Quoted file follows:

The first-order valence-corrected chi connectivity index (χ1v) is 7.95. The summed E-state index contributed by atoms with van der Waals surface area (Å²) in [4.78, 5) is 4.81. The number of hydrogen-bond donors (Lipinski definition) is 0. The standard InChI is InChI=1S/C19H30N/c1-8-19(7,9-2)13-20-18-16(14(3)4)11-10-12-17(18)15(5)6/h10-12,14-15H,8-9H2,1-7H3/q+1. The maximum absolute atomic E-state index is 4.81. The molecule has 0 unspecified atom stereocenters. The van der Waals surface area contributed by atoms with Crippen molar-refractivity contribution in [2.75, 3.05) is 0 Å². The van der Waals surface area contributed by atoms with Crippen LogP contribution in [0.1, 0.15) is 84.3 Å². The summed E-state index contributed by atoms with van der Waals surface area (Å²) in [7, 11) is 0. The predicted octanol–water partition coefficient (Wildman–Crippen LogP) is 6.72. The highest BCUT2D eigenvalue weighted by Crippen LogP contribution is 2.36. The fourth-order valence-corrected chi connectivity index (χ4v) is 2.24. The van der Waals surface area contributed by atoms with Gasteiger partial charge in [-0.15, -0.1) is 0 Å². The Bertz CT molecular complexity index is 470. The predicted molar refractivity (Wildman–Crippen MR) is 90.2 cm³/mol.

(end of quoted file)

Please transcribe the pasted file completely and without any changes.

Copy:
The first-order valence-corrected chi connectivity index (χ1v) is 7.95. The summed E-state index contributed by atoms with van der Waals surface area (Å²) in [4.78, 5) is 4.81. The number of hydrogen-bond donors (Lipinski definition) is 0. The standard InChI is InChI=1S/C19H30N/c1-8-19(7,9-2)13-20-18-16(14(3)4)11-10-12-17(18)15(5)6/h10-12,14-15H,8-9H2,1-7H3/q+1. The maximum absolute atomic E-state index is 4.81. The molecule has 0 unspecified atom stereocenters. The van der Waals surface area contributed by atoms with Crippen molar-refractivity contribution in [2.75, 3.05) is 0 Å². The van der Waals surface area contributed by atoms with Crippen LogP contribution in [0.1, 0.15) is 84.3 Å². The summed E-state index contributed by atoms with van der Waals surface area (Å²) in [7, 11) is 0. The predicted octanol–water partition coefficient (Wildman–Crippen LogP) is 6.72. The highest BCUT2D eigenvalue weighted by Crippen LogP contribution is 2.36. The fourth-order valence-corrected chi connectivity index (χ4v) is 2.24. The van der Waals surface area contributed by atoms with Gasteiger partial charge in [-0.15, -0.1) is 0 Å². The Bertz CT molecular complexity index is 470. The predicted molar refractivity (Wildman–Crippen MR) is 90.2 cm³/mol.